In early states such as Iowa and New Hampshire pollsters have already conducted more polls this election cycle than they did in the year before the 2012 caucuses and primaries. But the average sample size has fallen.
The result is less precise polls. Margins of error of plus or minus 5 per cent have become common, a problem when most candidates in the crowded Republican field poll in single digits.
But structural issues remain. Behind the smaller sample sizes, for example, is the rising cost of opinion research in the US thanks to the increasing difficulty of reaching voters.
The big question is always who gets left out and whether that leaves certain groups under-represented and polls skewed. There is evidence, pollsters say, that millennials prefer text messages to calls and are less likely to answer their phones than other age groups.
In fact, this time around, heavy hitters like Gallup and Pew Research Center are cautiously sticking with issues rather than predicting who will win. That is a huge tell.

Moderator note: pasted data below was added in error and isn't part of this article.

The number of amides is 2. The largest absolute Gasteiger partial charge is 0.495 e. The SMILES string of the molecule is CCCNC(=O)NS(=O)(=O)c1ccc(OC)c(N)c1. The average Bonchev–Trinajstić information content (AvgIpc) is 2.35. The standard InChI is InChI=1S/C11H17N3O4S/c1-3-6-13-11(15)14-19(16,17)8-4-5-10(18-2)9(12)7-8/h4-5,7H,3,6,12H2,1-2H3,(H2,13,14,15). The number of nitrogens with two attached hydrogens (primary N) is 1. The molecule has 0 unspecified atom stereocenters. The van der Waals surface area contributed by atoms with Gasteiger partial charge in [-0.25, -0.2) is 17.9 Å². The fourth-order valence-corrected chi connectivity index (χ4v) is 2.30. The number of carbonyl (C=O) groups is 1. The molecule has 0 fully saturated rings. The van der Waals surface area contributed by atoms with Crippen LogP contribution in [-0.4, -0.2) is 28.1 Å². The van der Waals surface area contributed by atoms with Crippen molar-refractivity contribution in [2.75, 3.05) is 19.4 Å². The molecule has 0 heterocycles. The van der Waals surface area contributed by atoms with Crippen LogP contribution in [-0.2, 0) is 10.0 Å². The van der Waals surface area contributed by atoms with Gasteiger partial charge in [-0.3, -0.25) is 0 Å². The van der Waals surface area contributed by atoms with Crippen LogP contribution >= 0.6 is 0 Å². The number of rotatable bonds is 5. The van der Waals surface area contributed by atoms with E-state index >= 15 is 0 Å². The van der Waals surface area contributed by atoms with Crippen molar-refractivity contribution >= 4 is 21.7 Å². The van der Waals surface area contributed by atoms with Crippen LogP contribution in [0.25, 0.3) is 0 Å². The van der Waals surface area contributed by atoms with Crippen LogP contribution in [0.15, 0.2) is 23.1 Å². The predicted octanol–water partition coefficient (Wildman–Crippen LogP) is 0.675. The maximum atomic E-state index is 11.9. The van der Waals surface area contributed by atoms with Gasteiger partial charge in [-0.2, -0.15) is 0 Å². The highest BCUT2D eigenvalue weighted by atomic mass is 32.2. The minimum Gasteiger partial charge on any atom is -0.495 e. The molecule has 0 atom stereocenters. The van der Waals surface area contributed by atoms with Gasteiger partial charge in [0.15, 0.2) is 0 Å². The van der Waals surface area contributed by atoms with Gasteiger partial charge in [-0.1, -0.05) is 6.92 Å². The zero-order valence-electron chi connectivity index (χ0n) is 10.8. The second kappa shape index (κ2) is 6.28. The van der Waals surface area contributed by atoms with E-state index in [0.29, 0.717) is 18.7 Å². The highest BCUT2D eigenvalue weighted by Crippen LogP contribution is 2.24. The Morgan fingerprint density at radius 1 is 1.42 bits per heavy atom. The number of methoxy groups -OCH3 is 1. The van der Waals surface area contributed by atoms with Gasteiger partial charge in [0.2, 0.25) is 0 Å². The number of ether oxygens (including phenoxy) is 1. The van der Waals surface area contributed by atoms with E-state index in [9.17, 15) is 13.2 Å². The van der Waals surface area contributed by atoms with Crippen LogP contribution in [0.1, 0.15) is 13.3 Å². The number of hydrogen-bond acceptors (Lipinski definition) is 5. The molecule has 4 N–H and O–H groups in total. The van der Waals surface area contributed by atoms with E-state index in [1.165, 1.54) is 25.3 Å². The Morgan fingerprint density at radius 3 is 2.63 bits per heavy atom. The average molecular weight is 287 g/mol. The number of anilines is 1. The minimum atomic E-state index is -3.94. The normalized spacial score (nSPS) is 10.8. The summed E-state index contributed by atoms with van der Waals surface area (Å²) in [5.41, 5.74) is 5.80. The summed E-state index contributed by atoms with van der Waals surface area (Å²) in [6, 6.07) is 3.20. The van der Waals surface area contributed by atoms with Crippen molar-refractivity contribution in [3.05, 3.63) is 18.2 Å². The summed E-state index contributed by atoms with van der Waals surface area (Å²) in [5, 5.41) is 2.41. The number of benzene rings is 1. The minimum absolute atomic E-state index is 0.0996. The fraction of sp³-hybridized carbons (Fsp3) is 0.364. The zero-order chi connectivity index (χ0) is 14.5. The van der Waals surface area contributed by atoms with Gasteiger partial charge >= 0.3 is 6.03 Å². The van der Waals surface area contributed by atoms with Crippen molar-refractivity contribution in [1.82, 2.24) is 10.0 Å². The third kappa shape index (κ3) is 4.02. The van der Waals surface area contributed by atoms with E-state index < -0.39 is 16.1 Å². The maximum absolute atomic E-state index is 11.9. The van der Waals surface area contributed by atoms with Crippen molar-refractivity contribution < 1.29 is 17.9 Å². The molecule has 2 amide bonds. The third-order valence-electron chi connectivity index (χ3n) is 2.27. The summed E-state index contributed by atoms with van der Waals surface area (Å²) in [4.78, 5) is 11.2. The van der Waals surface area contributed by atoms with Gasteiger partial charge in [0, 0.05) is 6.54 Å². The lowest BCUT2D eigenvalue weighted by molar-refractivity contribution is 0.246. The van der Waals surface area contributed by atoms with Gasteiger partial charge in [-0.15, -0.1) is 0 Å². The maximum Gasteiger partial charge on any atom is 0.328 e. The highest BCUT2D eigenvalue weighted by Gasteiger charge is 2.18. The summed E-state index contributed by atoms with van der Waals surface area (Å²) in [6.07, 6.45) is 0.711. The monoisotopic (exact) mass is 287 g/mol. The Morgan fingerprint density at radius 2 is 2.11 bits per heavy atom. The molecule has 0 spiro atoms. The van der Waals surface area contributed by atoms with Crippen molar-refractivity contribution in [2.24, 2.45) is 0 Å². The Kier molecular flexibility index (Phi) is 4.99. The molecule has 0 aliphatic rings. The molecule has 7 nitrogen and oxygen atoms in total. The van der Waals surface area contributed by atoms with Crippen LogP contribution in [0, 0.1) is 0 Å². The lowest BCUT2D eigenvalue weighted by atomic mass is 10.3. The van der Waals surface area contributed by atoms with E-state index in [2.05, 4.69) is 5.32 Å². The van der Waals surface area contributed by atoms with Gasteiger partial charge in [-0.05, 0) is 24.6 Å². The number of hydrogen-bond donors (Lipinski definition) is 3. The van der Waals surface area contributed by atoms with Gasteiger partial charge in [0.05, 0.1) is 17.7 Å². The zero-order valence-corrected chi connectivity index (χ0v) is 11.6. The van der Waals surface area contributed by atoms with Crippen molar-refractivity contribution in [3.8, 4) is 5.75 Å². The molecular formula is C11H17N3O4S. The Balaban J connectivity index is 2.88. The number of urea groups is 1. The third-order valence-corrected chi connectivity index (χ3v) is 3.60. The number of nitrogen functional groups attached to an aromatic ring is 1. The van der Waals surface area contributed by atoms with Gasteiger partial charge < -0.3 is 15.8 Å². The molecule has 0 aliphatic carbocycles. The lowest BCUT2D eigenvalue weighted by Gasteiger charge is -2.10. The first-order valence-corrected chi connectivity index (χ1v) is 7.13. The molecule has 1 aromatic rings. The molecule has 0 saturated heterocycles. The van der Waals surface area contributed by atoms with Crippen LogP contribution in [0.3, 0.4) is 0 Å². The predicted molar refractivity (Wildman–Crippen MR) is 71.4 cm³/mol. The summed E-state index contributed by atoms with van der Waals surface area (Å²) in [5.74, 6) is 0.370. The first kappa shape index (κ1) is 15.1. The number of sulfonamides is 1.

Bottom line: The media is losing its grip on the 2016 election cycle. Thanks to conservative media, new technology and individual access to new media, the liberal media is losing its ability to shape popular opinion. Despite the mainstream media’s best efforts, the non-Establishment type candidates like Donald Trump, Ted Cruz, and yes, Bernie Sanders, just aren’t going away.
What these media polling companies fail to realize — or refuse to acknowledge — is that this election is different not because the people voting have changed but rather because both political parties have not been listening to the people. And a great political reckoning is almost at hand.